I'm not going to get into the politics of animal cruelty/veganism/vegetarianism/free-ranging, but rather the idea of American culture vs. world culture. Hunting, fishing, and raising livestock for the purposes of consumtion are all very large and (mostly) accepted practices in America today. We eat cattle, pork, poultry, fish, and even deer, toad, and fish eggs. We don't, however, eat dolphins.

Dolphins have a friendly appearance; genetics has blessed them with a built-in smile, beautiful shiny skin, and a graceful disposition. The innate cuteness of the dolphin is why so many young men and women aspire to be marine biologists each year. Even though marine biology is the world's most competitive job market, thousands go to college each year so that they can bask in the warm Miami rays and hang onto a dolphin's fin as it pulls them towards the nearest Haitian man making Pina Coladas. This is the reason that the only one of those people that cares a lot about clams too is also the only one to actually get the job.

The reason that I feel so many people have responded negatively to the images in the video are (obviously) because of the violence and (less obviously) because Americans love dolphins and think dolphins are adoooorable. It's because we love good looking things. We love beauty and intelligence and grace. And all of these are dolphin characteristics. So if "delicious" is a separate trait that another culture wants to impart on dolphins, so be it. The violent tactics used to kill those dolphins is no different than the tactics we use in the U.S. to kill farm animals. So if it's the violence against animals you have a problem with, look no further than your own borders. But if you watch the video above, say that you're appalled and demand action, but you also eat meat; you're a hypocrite.

Let's re-watch that video for a second. Pretend, for a moment, that the animals depicted are not dolphins, but instead, each one is a big, writhing, grey squid. Dudes are pulling those ugly motherfuckers out of the sea instead. Mama squid is separated from baby squid. A man starts cutting off their slimy, gross tentacles and cutting their ugly, dumb squid throats.

Now how do you feel? Who gives a shit about a squid, right? Hell, those fishermen could pull the last god damn giant squid out of the ocean and the choir would shout "Kill it! Kill it! Kill it!" This is because squids -- especially giant ones -- are the ugliest, dumbest, scariest things on the entire planet. And that is not American. In fact, I bet this same shit does happen to squids, but no one cares. Not Joaquin Phoenix, not no one.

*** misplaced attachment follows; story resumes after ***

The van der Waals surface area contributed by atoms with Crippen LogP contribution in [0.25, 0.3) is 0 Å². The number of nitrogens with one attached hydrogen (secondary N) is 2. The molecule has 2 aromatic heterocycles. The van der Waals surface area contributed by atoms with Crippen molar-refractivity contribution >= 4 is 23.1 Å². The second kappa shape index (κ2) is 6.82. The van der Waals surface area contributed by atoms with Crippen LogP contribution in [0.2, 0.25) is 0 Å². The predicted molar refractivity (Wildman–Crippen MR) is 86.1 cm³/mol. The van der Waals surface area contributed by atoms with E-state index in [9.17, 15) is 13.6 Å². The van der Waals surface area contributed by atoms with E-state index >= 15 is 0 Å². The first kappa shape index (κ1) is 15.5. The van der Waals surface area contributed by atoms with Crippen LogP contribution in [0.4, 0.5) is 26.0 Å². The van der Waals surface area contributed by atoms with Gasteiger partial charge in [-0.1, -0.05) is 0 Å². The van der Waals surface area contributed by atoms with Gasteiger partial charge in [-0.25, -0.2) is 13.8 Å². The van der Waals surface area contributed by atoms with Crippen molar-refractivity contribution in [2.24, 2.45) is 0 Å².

Which brings me to my final point. That most Americans would not flinch if the squid was hunted to extinction this morning is an indicator of our culture. If there was a video depicting the slaughter of the last ever giant squid during the commerical break on American Idol people would simply be confused or scoff (this is speculation, I know, but bear with me). Switch it to the slaughter of dolphins and you would have people crying and throwing up into their Louis Vuitton handbags.

And the thing is, dolphins aren't even an endangered species. Many of the responses to the video talk about how sickened they are by the hunting of an endangered animal. Dolphins are not endangered. According to the ongoing Endangered Species Act, the only endangered dolphin is the Chinese River Dolphin. And that one is extinct because it can only live in a small freshwater area that is gradually becoming more and more polluted. There are only 13 left in the wild. Which I guess speaks more loudly of mankind. We're a poison. Our intelligence has given us the ability to destroy everything. And again, I don't care. Call me nihilist, but I've accepted that humanity has irreverisbly fucked everything up. That's just how the world works. I'm a happy person. I enjoy my life. But at some point you have to realize that the true state of the universe is that everything must always be fucked up.

Some people like to eat fish, some people like to cows, some people like to eat pigs, some people like to eat people, and guess what, some people like to eat dolphins. Yes, hunting is a grusome venture, but no more violent than if a shark were to attack those dolphins. No more violent than a lion pounging on a gazelle. Or a cougar and a rabbit, etc etc etc. As long as man as lived he has hunted. So you can either have a problem with the act of hunting itself or accept that anything can be hunted.

Maybe I'll try dolphin sometime.

"Don't kill me, I'm cute!"